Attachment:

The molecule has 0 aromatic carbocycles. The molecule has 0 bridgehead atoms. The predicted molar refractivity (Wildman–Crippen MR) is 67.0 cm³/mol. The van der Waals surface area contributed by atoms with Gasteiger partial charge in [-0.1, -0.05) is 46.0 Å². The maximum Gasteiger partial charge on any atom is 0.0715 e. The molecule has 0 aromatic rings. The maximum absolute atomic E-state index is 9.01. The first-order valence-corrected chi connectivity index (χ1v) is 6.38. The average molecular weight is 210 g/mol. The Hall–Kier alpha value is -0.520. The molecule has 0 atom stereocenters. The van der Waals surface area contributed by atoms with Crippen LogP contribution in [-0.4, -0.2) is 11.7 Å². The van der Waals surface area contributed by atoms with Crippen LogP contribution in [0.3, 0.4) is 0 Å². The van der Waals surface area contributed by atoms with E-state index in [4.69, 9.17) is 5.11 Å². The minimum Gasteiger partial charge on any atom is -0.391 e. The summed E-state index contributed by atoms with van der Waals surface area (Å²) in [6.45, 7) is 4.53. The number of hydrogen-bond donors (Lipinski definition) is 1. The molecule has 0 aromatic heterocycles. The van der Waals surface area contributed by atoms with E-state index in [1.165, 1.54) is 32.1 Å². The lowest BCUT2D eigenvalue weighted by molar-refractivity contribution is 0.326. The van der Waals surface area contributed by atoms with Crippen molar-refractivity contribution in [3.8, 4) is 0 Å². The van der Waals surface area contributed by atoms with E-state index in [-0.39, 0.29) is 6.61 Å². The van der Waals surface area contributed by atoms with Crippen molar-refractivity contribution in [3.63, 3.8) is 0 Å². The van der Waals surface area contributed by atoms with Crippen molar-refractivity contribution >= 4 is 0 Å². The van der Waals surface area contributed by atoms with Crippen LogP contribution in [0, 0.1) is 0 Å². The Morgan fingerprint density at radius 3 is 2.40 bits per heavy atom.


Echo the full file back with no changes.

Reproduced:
The molecule has 0 aromatic carbocycles. The molecule has 0 bridgehead atoms. The predicted molar refractivity (Wildman–Crippen MR) is 67.0 cm³/mol. The van der Waals surface area contributed by atoms with Gasteiger partial charge in [-0.1, -0.05) is 46.0 Å². The maximum Gasteiger partial charge on any atom is 0.0715 e. The molecule has 0 aromatic rings. The maximum absolute atomic E-state index is 9.01. The first-order valence-corrected chi connectivity index (χ1v) is 6.38. The average molecular weight is 210 g/mol. The Hall–Kier alpha value is -0.520. The molecule has 0 atom stereocenters. The van der Waals surface area contributed by atoms with Crippen LogP contribution in [-0.4, -0.2) is 11.7 Å². The van der Waals surface area contributed by atoms with Crippen LogP contribution in [0.3, 0.4) is 0 Å². The van der Waals surface area contributed by atoms with E-state index in [4.69, 9.17) is 5.11 Å². The minimum Gasteiger partial charge on any atom is -0.391 e. The summed E-state index contributed by atoms with van der Waals surface area (Å²) in [6.45, 7) is 4.53. The number of hydrogen-bond donors (Lipinski definition) is 1. The molecule has 0 aromatic heterocycles. The van der Waals surface area contributed by atoms with E-state index in [1.165, 1.54) is 32.1 Å². The lowest BCUT2D eigenvalue weighted by molar-refractivity contribution is 0.326. The van der Waals surface area contributed by atoms with Crippen molar-refractivity contribution in [3.8, 4) is 0 Å². The van der Waals surface area contributed by atoms with E-state index in [-0.39, 0.29) is 6.61 Å². The van der Waals surface area contributed by atoms with Crippen molar-refractivity contribution in [3.63, 3.8) is 0 Å². The van der Waals surface area contributed by atoms with Crippen molar-refractivity contribution >= 4 is 0 Å². The van der Waals surface area contributed by atoms with Crippen LogP contribution in [0, 0.1) is 0 Å². The Morgan fingerprint density at radius 3 is 2.40 bits per heavy atom.